Hi... Does anyone have any experience and/or information concerning an experimental study being done at the Cleveland Clinic for the treatment of macular degeneration??? Thanks. ~abreeze
New Light on Blindness-Causing Disease
Cleveland Clinic researchers' breakthrough technique helps analysis of drusen, which leads to age-related macular degeneration.
A technique developed at the Cleveland Clinic Cole Eye Institute and related protein analysis could provide the key that unlocks the mystery of age-related macular degeneration, a disease that affects millions and has no known cause or cure.
The Cleveland Clinic research was presented at the annual meeting of the Association for Research in Vision and Ophthalmology. The strategy combines a new technique that isolates drusen, the precursor of AMD, with mass spectrometric protemic analysis. Joe G. Hollyfield, Ph.D, and John W. Crabb, Ph.D., are leading the ongoing research. The Cleveland Clinic is the only site in the world using the new Drusen Isolation Method for Proteomic Analysis.
The researchers are part of a team recruited by Hilel Lewis, M.D., chairman of The Cleveland Clinic Cole Eye Institute, to study ways to cure age-related macular degeneration.
"Age-related macular degeneration is a common disease with links to both genetic and environmental causes. We just don't know enough to understand it," Dr. Lewis said. "I believe that this technology and line of research will bring us closer to the cause of age-related macular degeneration."
The National Institutes of Health, Merck Inc., the Foundation Fighting Blindness and The Cleveland Clinic funded research for both programs.
Approximately 12 million people are affected by age-related macular degeneration, which damages central vision and is the leading cause of blindness in individuals age 55 and older. Ophthalmologists long have known there is a relationship between AMD and drusen, which are abnormal deposits that collect on the Bruch's membrane behind the retina. But until now, there hasn't been an effective procedure to obtain drusen for analysis so researchers can probe the molecular link between AMD and drusen.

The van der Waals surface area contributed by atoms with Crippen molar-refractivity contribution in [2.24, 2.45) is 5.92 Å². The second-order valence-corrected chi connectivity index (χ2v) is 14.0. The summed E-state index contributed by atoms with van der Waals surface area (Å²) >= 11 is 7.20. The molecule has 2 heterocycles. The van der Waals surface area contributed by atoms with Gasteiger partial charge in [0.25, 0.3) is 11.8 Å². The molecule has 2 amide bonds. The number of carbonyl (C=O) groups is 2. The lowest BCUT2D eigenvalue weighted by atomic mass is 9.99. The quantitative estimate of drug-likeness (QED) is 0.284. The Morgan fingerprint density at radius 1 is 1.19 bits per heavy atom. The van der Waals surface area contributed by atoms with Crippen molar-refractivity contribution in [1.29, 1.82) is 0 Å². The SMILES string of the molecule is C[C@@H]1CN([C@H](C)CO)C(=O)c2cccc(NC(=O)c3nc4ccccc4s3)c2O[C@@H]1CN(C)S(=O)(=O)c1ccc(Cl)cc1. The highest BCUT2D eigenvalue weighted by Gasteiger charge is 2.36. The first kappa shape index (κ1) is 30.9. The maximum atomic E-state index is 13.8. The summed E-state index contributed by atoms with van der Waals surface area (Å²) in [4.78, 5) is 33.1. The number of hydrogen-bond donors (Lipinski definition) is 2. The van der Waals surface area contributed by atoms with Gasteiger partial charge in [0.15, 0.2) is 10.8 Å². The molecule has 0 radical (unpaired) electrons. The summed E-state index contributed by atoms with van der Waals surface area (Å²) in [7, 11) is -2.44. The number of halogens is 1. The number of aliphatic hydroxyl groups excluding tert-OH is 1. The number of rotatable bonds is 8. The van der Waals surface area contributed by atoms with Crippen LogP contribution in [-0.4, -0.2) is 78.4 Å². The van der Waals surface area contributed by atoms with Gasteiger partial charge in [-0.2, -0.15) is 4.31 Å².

"We developed a technique that allows us to obtain drusen from donor eye tissues by taking drusen off the membrane at the back of the eye," said Dr. Hollyfield, director of research at The Cleveland Clinic Cole Eye Institute. The research was based on 55 donor eyes, some normal and some with AMD, which were provided by the National Disease Research Interchange and the Foundation Fighting Blindness.
Scanning the Bruch's membrane at 20-to 40-diameter magnification, Dr. Hollyfield evaluated the membrane surface for drusen and then used a delicate watchmaker's forceps to dislodge the drusen. A single eye can provide up to 10 ug of protein for subsequent biochemical analysis.
The availability of isolated drusen created a virtual explosion of proteomic information, Dr. Crabb said.
"Before now, we knew of only approximately 20 proteins present in drusen. We have now identified more than 120 proteins from drusen and Bruch's membrane by protein mass spectrometric methods, and we're just getting started," said Dr. Crabb. He said the new strategy means he and other researchers can more effectively study the molecular mechanisms involved in drusen formation.
"This is the future. The next breakthrough in understanding AMD will come by protemic research," said Dr. Crabb. "Our preliminary results from the analysis of 23 different drusen preparations suggest that the proteins contain oxidative modifications that contribute to both drusen formation and Bruch's membrane thickening."
The Cleveland Clinic Cole Eye Institute is ranked one of the top eye care departments in the country, according to a recent survey published by U.S. News & World Report. More than 125,000 patients were treated at the Institute in 2001. The Institute has state-of-the-art eye clinics, operating rooms for eye surgery, and more than 20,000 square feet of laboratory and clinical space dedicated to research on age-related macular degeneration and inherited retinal disease.
Here is a link that might be useful: New Light on Blindness-Causing Disease
Hi pawprint... Thanks for the info. They have a wealth of info based there and very well done. My sister is being tested at Cleveland Clinic to see if she's eligible for experimental surgery in treating MD. If conditions are OK, she will be part of a study being conducted free of charge. Of course, there has to be a control group, so 1 out of 3 patients will be injected with a placebo (sp???). Seems like a high number of placebos... There are risks involved. That's why I was hoping to find someone with some experience with the process. ~abreeze
Wow, I hope she gets the study that works! I'm not familiar with the process but am very familiar with Cleveland Clinic. Used to work there. Excellent facility. Good luck for you and your sister!
They did the surgery...